3.12      In September 2017, DJSB released a consultation paper on the methodology it uses to review the occupation lists. This consultation paper indicated that DJSB would undertake labour market analysis for all Australian and New Zealand Classification of Occupations (ANZSCO) Skill Level 1 to 3 occupations, comprising around 650 skilled occupations, every six months (see below for a discussion of the ANZSCO framework).[13] Datasets DJSB uses to conduct this analysis include, for example, data taken from across various government departments and agencies on:

3.13      DJSB acknowledged some limitations in its methodology, arising partly because of 'the need to use data at the national level, as data at the state, territory or regional level is either not available or not as statistically robust'.[15] DJSB noted that future versions of the paper will outline a new methodology for the Regional Occupation List 'that uses data relevant to analysis on regional labour market needs'.[16]

3.14      Mr Peter Cully, Group Manager, Small Business and Economic Strategy Group at DJSB, commented further on the methodology and consultation process followed by the department:

[The process is] as comprehensive as it can be with the data that we have available. We're always looking at new sources of data emerging. A lot of the time we will have submissions and other views put forward by stakeholders, but there's not necessarily evidence or a dataset behind those. So it's as comprehensive as it can be. We're certainly very committed to consultation as a way to talk to stakeholders, to get their views and to explain the process through them. So we've used a range of different stakeholder engagement methods through the process: submissions to our website but also a range of face-to-face meetings at industry level or with individual stakeholders, depending on the circumstances.[17]

Skills shortages research by the Department of Jobs and Small Business

3.15      DJSB is responsible for carrying out ongoing research on which skilled occupations have shortages.[18] Its skill shortage research program covers more than 80 skilled occupations on an annual basis, and focuses on occupations with long lead times for training (generally requiring at least three years of post-school education and training).[19]

3.16      The Joint Departmental Submission stated that this research 'provides objective assessments of a subset of skilled occupations to meet various needs, and identifies those in shortage at a particular point in time'.[20] DJSB draws on multiple datasets when determining skills shortages, including quantitative and qualitative data taken from the Survey of Employers Who have Recently Advertised.[21]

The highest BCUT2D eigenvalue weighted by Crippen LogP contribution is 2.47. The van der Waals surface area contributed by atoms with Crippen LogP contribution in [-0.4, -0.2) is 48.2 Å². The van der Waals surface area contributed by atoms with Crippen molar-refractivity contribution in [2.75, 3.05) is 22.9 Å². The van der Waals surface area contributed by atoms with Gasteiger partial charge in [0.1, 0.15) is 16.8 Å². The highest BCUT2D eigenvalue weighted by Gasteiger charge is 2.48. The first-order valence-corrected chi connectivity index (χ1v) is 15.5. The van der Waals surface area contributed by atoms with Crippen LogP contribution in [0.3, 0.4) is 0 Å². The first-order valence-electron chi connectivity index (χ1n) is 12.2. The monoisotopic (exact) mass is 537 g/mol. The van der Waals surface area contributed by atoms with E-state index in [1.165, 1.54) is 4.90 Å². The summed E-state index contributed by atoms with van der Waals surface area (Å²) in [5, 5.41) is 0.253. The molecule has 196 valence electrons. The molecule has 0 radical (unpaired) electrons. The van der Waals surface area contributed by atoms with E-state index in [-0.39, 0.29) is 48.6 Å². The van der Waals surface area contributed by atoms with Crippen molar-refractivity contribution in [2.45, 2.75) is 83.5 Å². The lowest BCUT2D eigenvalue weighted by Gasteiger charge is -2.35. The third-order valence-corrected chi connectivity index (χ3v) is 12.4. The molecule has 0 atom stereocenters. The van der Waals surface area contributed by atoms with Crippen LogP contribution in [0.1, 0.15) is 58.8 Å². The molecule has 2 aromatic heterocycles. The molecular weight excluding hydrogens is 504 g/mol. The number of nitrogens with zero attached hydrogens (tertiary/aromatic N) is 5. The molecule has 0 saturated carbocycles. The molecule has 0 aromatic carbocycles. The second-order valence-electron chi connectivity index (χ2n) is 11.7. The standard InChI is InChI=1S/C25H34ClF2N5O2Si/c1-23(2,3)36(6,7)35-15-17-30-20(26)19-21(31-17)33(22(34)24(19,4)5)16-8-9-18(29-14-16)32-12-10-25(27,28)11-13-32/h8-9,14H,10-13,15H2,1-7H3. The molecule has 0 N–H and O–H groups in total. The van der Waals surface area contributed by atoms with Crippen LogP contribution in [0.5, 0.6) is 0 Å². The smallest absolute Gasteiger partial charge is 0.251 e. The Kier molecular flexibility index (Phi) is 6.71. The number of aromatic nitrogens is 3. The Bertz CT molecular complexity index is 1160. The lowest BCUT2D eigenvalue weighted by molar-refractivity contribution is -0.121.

3.17      The skills shortages findings made by DJSB feed into its process for determining which occupations are recommended to be placed on the Skilled Migration Occupation Lists. The Joint Departmental Submission explained further how these two processes interact:

While the skill shortage research is one factor in the skilled migration occupation lists methodology, it is not determinative. Any differences between these occupation lists reflects their different methodologies; different purpose and different time-frames (that is, the DJSB skill shortage lists reflect the current labour market, while the skilled migration occupation lists consider future labour market needs).[22]

Submitter and witness views on the occupation lists and associated issues

3.18      Submitters and witnesses to the inquiry raised a series of issues relating to the processes associated with the skilled occupation lists. These included:

Concerns that the occupation lists do not reflect genuine skills shortages

3.19      The Australian Council of Trade Unions (ACTU) argued that the occupations on the MLTSSL 'do not accurately reflect the genuine labour shortages in Australia'. The ACTU suggested that according to DJSB's historical list of skills shortages, of the top five occupations granted visas in the MLTSSL stream—accountants, software engineers, registered nurses, developer programmers and cooks— 'not one... was in shortage over the four years to 2017'. It further contended that software engineer had 'never been in shortage in the 31 year history of the series'.[23]

3.20      Mr Damian Kyloh, Associate Director of Economic and Social Policy at the ACTU, told the committee:

The occupations on the TSS visa list include roof tilers, carpenters, joiners, chefs, cooks, midwives, nurses and real estate agents. The empirical evidence, and the evidence from our side and our affiliates, is that there aren't genuine skills shortages in all those professions.[24]

3.21      The Australian Nursing and Midwifery Federation (ANMF) noted that a significant number of Australian nursing and midwifery graduates currently have difficulty securing a job after completing their studies, and argued that the 'employment of large numbers of offshore nurses' is a contributing factor in the unemployment and underemployment of these graduates: